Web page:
Strange undersea life ; also dinosaurs, mam- 
moths, saber-tooth cats, and prehistoric 
hunters and artists 

Also a cartoon 

November 10 — Adventure in Africa 

A four-month and 10,000-mile safari 
Story by Murl Deusing 

November 17 — The Great Adventure 

Two boys' adventures on a Swedish farm 
(Arne Sucksdorff's. nature masterpiece) 

November 24 — 'Gatorland 

Into the cypress swamps of Dixieland 
Story by Allen Cruickshank 



MUSEUM MEMBERS INVITED 
TO VISIT LABS 









^ :"■■> 



The Museum's scientific staff will hold 
open house in the laboratories throughout 
the Departments of Anthropology, Botany, 
Geology and Zoology from 7 to 9 p.m. on 
Members' Night, October 12. The visitors 
will have opportunity to talk to curators 
engaged in many lines of research, and to 
view demonstrations of museum techniques 
in preparing material for exhibition and 
study. Illustration shows part of the 
ichthyological laboratory where Loren P. 
Woods, Curator of Fishes, and Assistant 
Pearl Sonoda find out more truly exciting 
things about finny creatures than those 
related in the wildest of sportsmen's yarns. 



AUDUBON SOCIETY OFFERS 
LECTURES AT MUSEUM 

On Sunday afternoons during the fall, 
winter, and spring the Illinois Audubon 
Society will present in the James Simpson 
Theatre of the Museum a series of five free 
lectures illustrated with color motion-pic- 
tures. The first is scheduled for October 14, 
when Patricia Bailey Witherspoon will give 
a screen-tour of "Kangaroo Continent." 

Other lectures to be given are: November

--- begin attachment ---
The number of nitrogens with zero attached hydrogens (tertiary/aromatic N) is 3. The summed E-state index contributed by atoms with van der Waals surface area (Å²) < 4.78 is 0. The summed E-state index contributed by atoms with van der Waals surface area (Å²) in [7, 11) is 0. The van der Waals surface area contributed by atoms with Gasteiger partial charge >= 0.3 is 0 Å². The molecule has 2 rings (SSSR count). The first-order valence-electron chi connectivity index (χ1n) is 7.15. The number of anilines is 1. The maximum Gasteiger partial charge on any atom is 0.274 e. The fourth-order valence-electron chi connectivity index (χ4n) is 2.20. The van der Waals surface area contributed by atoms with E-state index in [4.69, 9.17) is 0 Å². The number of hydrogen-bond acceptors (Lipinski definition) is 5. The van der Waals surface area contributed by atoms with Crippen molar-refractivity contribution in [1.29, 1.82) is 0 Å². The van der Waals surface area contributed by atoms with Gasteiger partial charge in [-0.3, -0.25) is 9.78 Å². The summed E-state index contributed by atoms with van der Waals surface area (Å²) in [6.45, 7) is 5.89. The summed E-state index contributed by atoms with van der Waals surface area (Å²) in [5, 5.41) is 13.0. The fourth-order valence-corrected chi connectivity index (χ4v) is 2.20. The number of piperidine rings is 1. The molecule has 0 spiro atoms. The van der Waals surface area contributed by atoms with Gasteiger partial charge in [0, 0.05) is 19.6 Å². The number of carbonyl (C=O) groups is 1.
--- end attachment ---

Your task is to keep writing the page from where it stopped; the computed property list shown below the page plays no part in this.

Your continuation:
18, "Cypress Kingdom," Alexander Sprunt, 
Jr.; January 27, "Ranch and Range," 
Albert Wool; March 10, "Great Smoky 
Skyland," G. Harrison Orians; and April 
28, "Little-Known New Jersey," George 
Ragensburg. Admission is free. Seats in 
the reserved section of the Theatre are 
available both to Members of the Audubon 
Society and Members of the Museum on 
presentation of membership card. 

Mrs. Witherspoon is the daughter of Dr. 
Alfred M. Bailey, Director of the Denver 
Museum of Natural History. Together 
they explored strange and fascinating Aus- 
tralia, where the ordinary is picturesque and 
the extraordinary is almost unbelievable. 
The films present the life of two of the 
world's strangest mammals — the duck- 
billed platypus and the spiny echidna, both 
of which lay eggs. Also shown are koalas, 
the originals for the famous Teddy bears, 
and of coarse kangaroos. Other scenes 
show a herd of fur-seals at Lady Julia Percy 
Island and birds, mammals, and plants of 
the North and South islands of New Zealand. 



STAFF NOTES 



MUSEUM MEMBERS' NIGHT 
Friday, October 12 



Dr. Julian A. Steyermark, Curator of 
the Phanerogamic Herbarium, has been 
awarded a grant from the National Science 
Foundation to complete his work on a cata- 
logue of the plants of Missouri. He recently 
lectured on botanical subjects before the 
Kiwanis Club of Chicago, and the Danville 
(Illinois) Garden Club, and the Missouri 
Chapter of Nature Conservancy at St. 
Louis .... Dr. Austin L. Rand, Chief Cu- 
rator of Zoology, and Melvin A. Traylor, 
Jr., Assistant Curator of Birds, attended 
the meetings of the American Ornithologists' 
Union in Denver last month .... Loren P. 
Woods, Curator of Fishes, will leave in 
October for studies of tropical eastern 
Pacific fishes at Leland Stanford University, 
and the University of California at Los 
Angeles .... The staffs of the Departments 
of Anthropology and Zoology last month 
were hosts to many distinguished scientists 
from abroad who visited Chicago after 
attending congresses in Philadelphia and 
Montreal. Among the countries represented 
were Norway, Italy, Switzerland, the Soviet 
Union, Great Britain, Germany, Uruguay, 
and Brazil. 



Page 6 



CHICAGO NATURAL HISTORY MUSEUM BULLETIN 



October, 1956 



LECTURES ON SATURDAYS BEGIN OCTOBER 6